3-Ingredient Solution: Strawberries & Rhubarb

rhubarb-marketBy Dame Judy Hevrdejs

There’s a good reason strawberries and rhubarb show up in farmers markets and grocers these days. They ripen about the same time and the tart rhubarb plays nice with sweet strawberries. The easiest way to enjoy them? A strawberry-rhubarb sauce that needs only one more ingredient: sugar.

Spoon the sauce over ice cream or thick slices of pound cake or angel food cake. You can also layer it with vanilla wafers and vanilla pudding, then chill  before serving.rhubarb-pudding2

Here’s a very flexible recipe. Cut rhubarb in bigger chunks? No problem. Up the amount of strawberries a bit? Not a crisis. How much sugar you use, though, will depend on the berries’ sweetness and how you plan to use the sauce.

If paired with sweet cookies (vanilla wafers, gingersnaps) and a sweet pudding, you should cut back on the sugar a bit to keep the tart-sweet balance. Or keep it sweet, as we did, when we layered sauce and vanilla wafers with some thick, plain Greek yogurt for a sweet, tangy, tart dessert.rhubarb-3items

3-Ingredient Strawberry-Rhubarb Sauce

Makes:  About 3 cups sauce

1 pound fresh rhubarb,  8 to 10 stalks

1/3 to 1/2 cup granulated sugar, about

1 pint fresh strawberries

  1. Rinse rhubarb. Trim stalk bottoms and any leaves off the top. Cut in 1-inch chunks. You should have 3 1/2 to 4 cups chunks.
  2. Place rhubarb, sugar and about 3 tablespoons water in a saucepan or deep skillet. Cook over medium-low heat, stirring occasionally (8 to 10 minutes). Watch carefully so mixture does not burn; add another tablespoon of water if mixture dries out too much.
  3. Wash strawberries, remove stems and halve. When rhubarb begins to soften and break down, add strawberries. Cook another 5 minutes until berries soften but somewhat chunky.
  4. Remove from heat. Check tart-sweet balance. Adjust sweetness if needed. Cool. Store in the refrigerator. Photos by Judy Hevrdejsrhubarb-sauce


3-Ingredient Solution: Ina’s Potatoes

By Dame Judy Hevrdejs

When life seems to be one big time crunch, great do-ahead recipes are lifesavers. Especially the easy ones.  And definitely the ones made with just three ingredients — except for, say, salt and pepper — that work especially well when you have guests arriving for brunch.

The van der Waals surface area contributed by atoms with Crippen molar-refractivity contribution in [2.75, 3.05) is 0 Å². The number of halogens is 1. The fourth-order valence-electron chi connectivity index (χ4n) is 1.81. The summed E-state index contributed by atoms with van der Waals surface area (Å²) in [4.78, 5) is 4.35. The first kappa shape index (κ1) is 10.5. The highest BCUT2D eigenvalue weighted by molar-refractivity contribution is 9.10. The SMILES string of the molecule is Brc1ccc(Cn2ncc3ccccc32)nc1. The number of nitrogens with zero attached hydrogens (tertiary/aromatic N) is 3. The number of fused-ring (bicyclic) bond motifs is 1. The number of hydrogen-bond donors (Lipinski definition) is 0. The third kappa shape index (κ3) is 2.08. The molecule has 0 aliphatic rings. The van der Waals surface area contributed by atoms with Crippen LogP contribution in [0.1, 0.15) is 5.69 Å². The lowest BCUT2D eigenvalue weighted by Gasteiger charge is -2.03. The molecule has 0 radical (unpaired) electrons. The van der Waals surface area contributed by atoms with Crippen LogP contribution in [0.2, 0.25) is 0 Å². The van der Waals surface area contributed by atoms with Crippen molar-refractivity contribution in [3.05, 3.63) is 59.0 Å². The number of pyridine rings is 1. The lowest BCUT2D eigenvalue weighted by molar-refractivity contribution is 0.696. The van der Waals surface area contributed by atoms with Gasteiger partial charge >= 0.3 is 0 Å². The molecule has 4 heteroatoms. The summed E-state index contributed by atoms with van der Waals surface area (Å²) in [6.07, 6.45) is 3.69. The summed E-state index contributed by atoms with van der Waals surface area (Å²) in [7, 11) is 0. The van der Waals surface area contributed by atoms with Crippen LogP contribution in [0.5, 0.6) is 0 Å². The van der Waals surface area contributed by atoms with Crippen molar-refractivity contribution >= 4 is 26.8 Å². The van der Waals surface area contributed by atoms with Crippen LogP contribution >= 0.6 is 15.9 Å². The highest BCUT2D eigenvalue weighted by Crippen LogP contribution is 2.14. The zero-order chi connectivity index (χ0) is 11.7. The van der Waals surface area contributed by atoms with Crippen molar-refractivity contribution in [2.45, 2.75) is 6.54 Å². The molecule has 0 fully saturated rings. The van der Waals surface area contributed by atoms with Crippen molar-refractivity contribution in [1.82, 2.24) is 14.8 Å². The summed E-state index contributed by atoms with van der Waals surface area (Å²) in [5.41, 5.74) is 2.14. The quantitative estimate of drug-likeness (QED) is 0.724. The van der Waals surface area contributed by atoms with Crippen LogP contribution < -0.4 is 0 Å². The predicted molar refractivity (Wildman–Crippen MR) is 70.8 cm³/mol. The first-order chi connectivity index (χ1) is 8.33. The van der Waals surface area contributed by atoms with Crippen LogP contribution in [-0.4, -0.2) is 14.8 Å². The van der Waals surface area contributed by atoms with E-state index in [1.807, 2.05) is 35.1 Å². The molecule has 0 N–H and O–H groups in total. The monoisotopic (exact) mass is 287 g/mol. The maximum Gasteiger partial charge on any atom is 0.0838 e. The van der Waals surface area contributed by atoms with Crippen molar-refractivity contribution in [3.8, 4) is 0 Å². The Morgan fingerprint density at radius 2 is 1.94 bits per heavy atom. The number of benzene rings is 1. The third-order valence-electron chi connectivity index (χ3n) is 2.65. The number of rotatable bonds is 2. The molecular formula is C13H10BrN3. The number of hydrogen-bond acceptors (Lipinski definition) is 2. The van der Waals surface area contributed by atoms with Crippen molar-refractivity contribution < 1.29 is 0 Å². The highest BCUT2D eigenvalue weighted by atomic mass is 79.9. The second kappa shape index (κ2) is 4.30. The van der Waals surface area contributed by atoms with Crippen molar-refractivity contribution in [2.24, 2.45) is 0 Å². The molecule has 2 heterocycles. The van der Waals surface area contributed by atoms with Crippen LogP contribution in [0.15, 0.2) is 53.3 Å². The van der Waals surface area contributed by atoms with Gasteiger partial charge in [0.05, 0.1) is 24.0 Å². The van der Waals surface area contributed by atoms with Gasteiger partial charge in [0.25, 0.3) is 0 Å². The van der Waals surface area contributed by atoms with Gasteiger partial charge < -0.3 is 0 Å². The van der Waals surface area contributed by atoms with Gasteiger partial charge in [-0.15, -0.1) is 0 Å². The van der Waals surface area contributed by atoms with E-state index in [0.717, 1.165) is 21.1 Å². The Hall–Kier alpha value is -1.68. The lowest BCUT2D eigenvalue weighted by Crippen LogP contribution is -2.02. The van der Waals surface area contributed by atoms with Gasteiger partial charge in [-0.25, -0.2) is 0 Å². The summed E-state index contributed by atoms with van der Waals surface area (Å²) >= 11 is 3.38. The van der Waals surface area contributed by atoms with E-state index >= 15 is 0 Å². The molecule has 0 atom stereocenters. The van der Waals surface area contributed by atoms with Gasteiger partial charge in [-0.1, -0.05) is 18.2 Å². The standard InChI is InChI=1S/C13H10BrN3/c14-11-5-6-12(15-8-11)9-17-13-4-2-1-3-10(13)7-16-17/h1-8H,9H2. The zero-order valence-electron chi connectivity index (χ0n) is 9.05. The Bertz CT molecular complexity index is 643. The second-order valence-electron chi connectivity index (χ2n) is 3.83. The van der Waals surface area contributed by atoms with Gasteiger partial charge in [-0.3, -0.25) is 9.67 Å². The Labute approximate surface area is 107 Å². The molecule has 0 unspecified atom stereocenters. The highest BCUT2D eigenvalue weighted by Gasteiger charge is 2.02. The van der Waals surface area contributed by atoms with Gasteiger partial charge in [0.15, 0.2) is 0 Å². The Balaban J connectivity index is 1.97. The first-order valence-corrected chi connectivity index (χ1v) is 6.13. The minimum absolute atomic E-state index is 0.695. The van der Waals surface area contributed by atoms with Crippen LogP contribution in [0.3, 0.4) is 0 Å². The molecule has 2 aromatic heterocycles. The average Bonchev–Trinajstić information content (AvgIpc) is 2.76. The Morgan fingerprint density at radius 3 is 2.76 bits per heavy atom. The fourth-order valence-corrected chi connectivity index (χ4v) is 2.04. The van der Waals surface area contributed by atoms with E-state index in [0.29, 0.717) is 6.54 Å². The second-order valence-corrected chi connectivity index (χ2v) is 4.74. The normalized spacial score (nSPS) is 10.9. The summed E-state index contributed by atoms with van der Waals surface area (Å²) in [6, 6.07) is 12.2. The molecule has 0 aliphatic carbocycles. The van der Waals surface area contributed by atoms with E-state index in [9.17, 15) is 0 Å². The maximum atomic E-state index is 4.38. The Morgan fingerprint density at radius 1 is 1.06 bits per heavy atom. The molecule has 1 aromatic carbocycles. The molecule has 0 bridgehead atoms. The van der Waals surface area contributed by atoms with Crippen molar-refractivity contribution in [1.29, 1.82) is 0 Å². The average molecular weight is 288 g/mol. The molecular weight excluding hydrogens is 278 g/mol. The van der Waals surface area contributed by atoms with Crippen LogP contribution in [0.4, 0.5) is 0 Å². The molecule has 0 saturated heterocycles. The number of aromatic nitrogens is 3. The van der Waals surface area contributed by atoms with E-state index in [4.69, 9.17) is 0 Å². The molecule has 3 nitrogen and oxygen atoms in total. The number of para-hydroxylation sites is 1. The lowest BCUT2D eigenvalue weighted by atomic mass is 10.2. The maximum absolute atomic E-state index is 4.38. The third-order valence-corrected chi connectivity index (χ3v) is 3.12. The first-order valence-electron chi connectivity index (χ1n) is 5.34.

It’s a recipe such as Ina’s Potatoes from Dame Ina Pinkney’s cookbook, “INA’S KITCHEN: Memories and Recipes from the Breakfast Queen” (Agate Publishing). I always loved these when I ate at her restaurant. And I love them now because they are so easy to make.  And while russet, purple and yellow potatoes may grab your attention at the market,  Ina calls for red potatoes, which have thin skins and a waxy character, that work best in this recipe, a perfect, 3-Ingredient Solution. 

Ina’s Potatoes

2 pounds red potatoes, washed, cubed

1/4 cup heavy cream (aka whipping cream)

2 tablespoons minced garlic

2 teaspoons each: kosher salt, freshly ground black pepper

Bring 6 quarts of lightly salted water to a boil. Add potatoes; cook for 10 minutes. Potatoes will be very firm. Drain potatoes. Cool to room temperature.  Refrigerate until thoroughly chilled. Combine remaining ingredients with potatoes, coating potatoes well. Refrigerate, covered, at least 12 hours. Mix several times while chilling. Preheat oven to 425 degrees F. Spread potatoes in a single layer on a foil-lined rimmed baking sheet. Bake until golden brown and tender, about 25 minutes.

— Adapted from a recipe by Dame Ina Pinkney’s INA’S KITCHEN: Memories and Recipes from the Breakfast Queen” (Agate Publishing).

3-Ingredient Solution: Beets

By Dame Judy Hevrdejs

Farmers markets won’t head outdoors for several weeks, but there are lots of indoor farmers markets in the city and suburbs.  At Green City Market, currently inside the Peggy Notebaert Nature Museum until May 5, we picked up beets from Nichols Farm & Orchard (nicholsfarm.com) — enough to roast for one meal with a few left for another. We have a couple 3-Ingredient Solutions, of course. Yes, just three ingredients — beyond salt and pepper — can turn beets into a savory side or colorful salad.

Want to take it up a notch with a few more ingredients? Try Dame Joan Nathan’s Moroccan Beet and Orange Salad from her cookbook, “King Solomon’s Table.”

But, you grumble, beets are a pain to prepare. Well, not really. And, we always prepare enough for two different dishes. So give beets a chance.

Prep: Remove leaves and trim stem ends of each beet. Put in a pot that’s big enough to hold the beets plus water to cover them. Over high heat, bring water to a boil. Cover the pot, reduce heat to medium-high and cook 45 minutes to 1 hour. Keep tabs on the cooking and reduce the heat if the liquid starts bubbling a bit too much.